Pass On Defence Fails in Dutch Court


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A Dutch court has rejected a cartelist’s attempt to rely on the “pass on” defence and ordered that it should pay the full amount of damages claimed by the cartel victim.

TenneT, the electricity transmission system operator in the Netherlands, had sought damages of €14 million from Alstom in a follow on action arising out of the Commission Decision in respect of the gas insulated switchgear (“GIS”) cartel. In September 2014, the Dutch court ruled that Alstom must compensate TenneT for the overcharge TenneT paid in respect of the GIS it purchased from Alstom. However, the court’s final decision was delayed pending the court’s consideration of Alstom’s pass on arguments.

The pass on defence is one commonly invoked by defendant cartelists in these types of follow on damages cases. It rests on the principle that damages awarded to victims of a cartel should reflect the loss actually suffered and can prevent a purchaser from recovering any overcharge that it subsequently recovered from its own consumers. Alstom argued that TenneT passed on the overcharge it paid in increased prices to TenneT’s own customers, and that this should be taken into account by the Court when assessing the damages owed, in order to avoid overcompensating TenneT.

The Dutch court rejected this and awarded TenneT €14.1 million in damages – the full amount claimed. No deduction was made for the pass on defence and the court held that overcompensating the cartel victim was preferable to allowing a cartelist to preserve its “ill-gotten gains and enrichment”.

The Court’s consideration of the pass on defence was complicated by the facts in this case. TenneT recuperates the costs of its GIS purchases over many years through its electricity transportation tariffs. Some of TenneT’s increased costs from the cartel may have ultimately been felt by consumers through increased costs in electricity prices. However, the question of if, and to what extent, the increased costs of the cartel had been truly passed on was not straightforward.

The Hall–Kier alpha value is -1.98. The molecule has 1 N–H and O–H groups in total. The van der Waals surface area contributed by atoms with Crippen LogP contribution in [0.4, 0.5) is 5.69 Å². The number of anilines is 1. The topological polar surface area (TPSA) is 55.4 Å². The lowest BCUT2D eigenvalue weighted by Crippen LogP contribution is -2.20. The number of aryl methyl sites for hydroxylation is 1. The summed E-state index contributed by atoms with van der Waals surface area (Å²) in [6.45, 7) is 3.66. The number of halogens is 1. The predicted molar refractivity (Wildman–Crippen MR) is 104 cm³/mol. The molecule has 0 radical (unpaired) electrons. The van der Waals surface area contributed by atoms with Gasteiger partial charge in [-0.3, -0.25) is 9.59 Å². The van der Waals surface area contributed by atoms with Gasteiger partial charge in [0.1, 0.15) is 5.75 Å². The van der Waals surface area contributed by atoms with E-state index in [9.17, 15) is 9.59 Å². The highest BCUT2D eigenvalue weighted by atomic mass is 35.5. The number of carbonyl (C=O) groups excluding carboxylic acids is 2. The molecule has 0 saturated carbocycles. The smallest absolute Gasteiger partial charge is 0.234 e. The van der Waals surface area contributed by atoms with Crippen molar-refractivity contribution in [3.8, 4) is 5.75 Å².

In considering whether the pass on defence should apply to the damages claimed by TenneT, the court considered whether there was any prospect of these consumers bringing their own claim against Alstom and thought that such claims were “highly unlikely”. However by awarding TenneT the full amount sought, these same consumers would ultimately benefit by way of lower electricity costs in the future (as a result of the regulation of TenneT’s tariffs which will operate to ensure that future prices are lowered).

This decision is of particular interest at the present time as Europe awaits the transposition of the Damages Directive into national laws by December 2016. This new directive will partially codify the pass on defence across Europe and allow defendants the opportunity to argue the pass on defence in cartel damages cases. The Dutch court considered the directive but explained that since its main objective is to ensure that all customers in the supply chain are able to validly bring claims, it was not inconsistent to refuse to apply the pass on defence in this instance.

It will be interesting to see whether other national courts follow the Dutch court’s lead (both prior to and following the implementation of the Damages Directive) and adopt a pro-claimant narrow interpretation of the pass on defence.

The competition team at Berwin Leighton Paisner has experience in acting on follow on damages claims, including acting for the UK claimant, National Grid, in a similar claim in relation to its purchase of GIS (where similar pass on arguments were raised by the defendants). The case settled in June 2014 shortly before the trial was due to start. The team has won a string of awards for its work on this case including “Cartel Litigation of the Year” by the Global Competition Review in April 2015 and “Competition and Regulatory Team of the Year” by Legal Week in June 2014. The case was listed by The Lawyer as one of the ‘Top 20 cases of 2014’.

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